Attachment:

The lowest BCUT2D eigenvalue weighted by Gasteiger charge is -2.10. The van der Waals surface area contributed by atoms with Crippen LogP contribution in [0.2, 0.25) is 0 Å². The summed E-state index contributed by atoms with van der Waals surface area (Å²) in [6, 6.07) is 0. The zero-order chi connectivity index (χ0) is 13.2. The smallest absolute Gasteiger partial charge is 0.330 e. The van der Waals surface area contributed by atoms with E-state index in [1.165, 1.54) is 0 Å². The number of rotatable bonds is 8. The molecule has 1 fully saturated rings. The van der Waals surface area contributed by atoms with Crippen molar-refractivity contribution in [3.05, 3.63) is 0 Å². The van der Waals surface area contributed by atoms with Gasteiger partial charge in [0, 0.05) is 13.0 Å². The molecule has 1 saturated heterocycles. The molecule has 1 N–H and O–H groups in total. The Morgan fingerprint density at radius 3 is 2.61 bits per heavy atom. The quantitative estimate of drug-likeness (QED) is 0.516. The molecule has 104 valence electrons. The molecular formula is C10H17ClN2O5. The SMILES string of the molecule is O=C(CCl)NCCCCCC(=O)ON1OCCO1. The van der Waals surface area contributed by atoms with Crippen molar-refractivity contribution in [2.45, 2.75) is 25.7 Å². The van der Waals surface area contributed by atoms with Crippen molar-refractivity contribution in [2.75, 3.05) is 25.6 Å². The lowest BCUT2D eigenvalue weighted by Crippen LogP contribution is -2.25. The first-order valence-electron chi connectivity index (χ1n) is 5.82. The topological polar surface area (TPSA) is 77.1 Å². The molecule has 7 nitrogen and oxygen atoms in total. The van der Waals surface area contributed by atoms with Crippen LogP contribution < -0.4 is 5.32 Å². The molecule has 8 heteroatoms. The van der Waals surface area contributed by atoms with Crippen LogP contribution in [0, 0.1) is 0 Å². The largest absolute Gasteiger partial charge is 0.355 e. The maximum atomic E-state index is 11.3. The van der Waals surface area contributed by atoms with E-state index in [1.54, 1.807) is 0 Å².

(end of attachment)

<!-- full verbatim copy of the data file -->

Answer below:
The lowest BCUT2D eigenvalue weighted by Gasteiger charge is -2.10. The van der Waals surface area contributed by atoms with Crippen LogP contribution in [0.2, 0.25) is 0 Å². The summed E-state index contributed by atoms with van der Waals surface area (Å²) in [6, 6.07) is 0. The zero-order chi connectivity index (χ0) is 13.2. The smallest absolute Gasteiger partial charge is 0.330 e. The van der Waals surface area contributed by atoms with E-state index in [1.165, 1.54) is 0 Å². The number of rotatable bonds is 8. The molecule has 1 fully saturated rings. The van der Waals surface area contributed by atoms with Crippen molar-refractivity contribution in [3.05, 3.63) is 0 Å². The van der Waals surface area contributed by atoms with Gasteiger partial charge in [0, 0.05) is 13.0 Å². The molecule has 1 saturated heterocycles. The molecule has 1 N–H and O–H groups in total. The Morgan fingerprint density at radius 3 is 2.61 bits per heavy atom. The quantitative estimate of drug-likeness (QED) is 0.516. The molecule has 104 valence electrons. The molecular formula is C10H17ClN2O5. The SMILES string of the molecule is O=C(CCl)NCCCCCC(=O)ON1OCCO1. The van der Waals surface area contributed by atoms with Crippen molar-refractivity contribution in [2.45, 2.75) is 25.7 Å². The van der Waals surface area contributed by atoms with Crippen molar-refractivity contribution in [2.75, 3.05) is 25.6 Å². The lowest BCUT2D eigenvalue weighted by Crippen LogP contribution is -2.25. The first-order valence-electron chi connectivity index (χ1n) is 5.82. The topological polar surface area (TPSA) is 77.1 Å². The molecule has 7 nitrogen and oxygen atoms in total. The van der Waals surface area contributed by atoms with Crippen LogP contribution < -0.4 is 5.32 Å². The molecule has 8 heteroatoms. The van der Waals surface area contributed by atoms with Crippen LogP contribution in [0, 0.1) is 0 Å². The largest absolute Gasteiger partial charge is 0.355 e. The maximum atomic E-state index is 11.3. The van der Waals surface area contributed by atoms with E-state index in [1.54, 1.807) is 0 Å².